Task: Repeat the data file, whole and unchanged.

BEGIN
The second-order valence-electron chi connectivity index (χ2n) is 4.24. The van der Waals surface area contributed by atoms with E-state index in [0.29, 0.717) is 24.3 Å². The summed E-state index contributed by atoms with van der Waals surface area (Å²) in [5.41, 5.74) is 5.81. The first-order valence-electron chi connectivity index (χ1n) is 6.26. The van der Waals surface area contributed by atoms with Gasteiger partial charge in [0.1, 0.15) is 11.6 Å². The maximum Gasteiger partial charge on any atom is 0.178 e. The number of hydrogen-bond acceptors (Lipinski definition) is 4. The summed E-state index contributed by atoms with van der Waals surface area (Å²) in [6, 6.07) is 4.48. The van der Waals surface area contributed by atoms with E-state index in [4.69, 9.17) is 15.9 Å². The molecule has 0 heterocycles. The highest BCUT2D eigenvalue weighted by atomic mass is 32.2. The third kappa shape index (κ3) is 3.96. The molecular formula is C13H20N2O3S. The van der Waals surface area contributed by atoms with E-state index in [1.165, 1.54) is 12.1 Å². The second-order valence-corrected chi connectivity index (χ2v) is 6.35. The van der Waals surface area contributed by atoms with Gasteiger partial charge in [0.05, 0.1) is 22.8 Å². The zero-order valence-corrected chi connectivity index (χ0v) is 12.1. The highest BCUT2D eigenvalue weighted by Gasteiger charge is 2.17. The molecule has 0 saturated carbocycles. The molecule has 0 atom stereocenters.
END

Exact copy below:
The second-order valence-electron chi connectivity index (χ2n) is 4.24. The van der Waals surface area contributed by atoms with E-state index in [0.29, 0.717) is 24.3 Å². The summed E-state index contributed by atoms with van der Waals surface area (Å²) in [5.41, 5.74) is 5.81. The first-order valence-electron chi connectivity index (χ1n) is 6.26. The van der Waals surface area contributed by atoms with Gasteiger partial charge in [0.1, 0.15) is 11.6 Å². The maximum Gasteiger partial charge on any atom is 0.178 e. The number of hydrogen-bond acceptors (Lipinski definition) is 4. The summed E-state index contributed by atoms with van der Waals surface area (Å²) in [6, 6.07) is 4.48. The van der Waals surface area contributed by atoms with E-state index in [4.69, 9.17) is 15.9 Å². The molecule has 0 heterocycles. The highest BCUT2D eigenvalue weighted by atomic mass is 32.2. The third kappa shape index (κ3) is 3.96. The molecular formula is C13H20N2O3S. The van der Waals surface area contributed by atoms with E-state index in [1.165, 1.54) is 12.1 Å². The second-order valence-corrected chi connectivity index (χ2v) is 6.35. The van der Waals surface area contributed by atoms with Gasteiger partial charge in [0.05, 0.1) is 22.8 Å². The zero-order valence-corrected chi connectivity index (χ0v) is 12.1. The highest BCUT2D eigenvalue weighted by Gasteiger charge is 2.17. The molecule has 0 saturated carbocycles. The molecule has 0 atom stereocenters.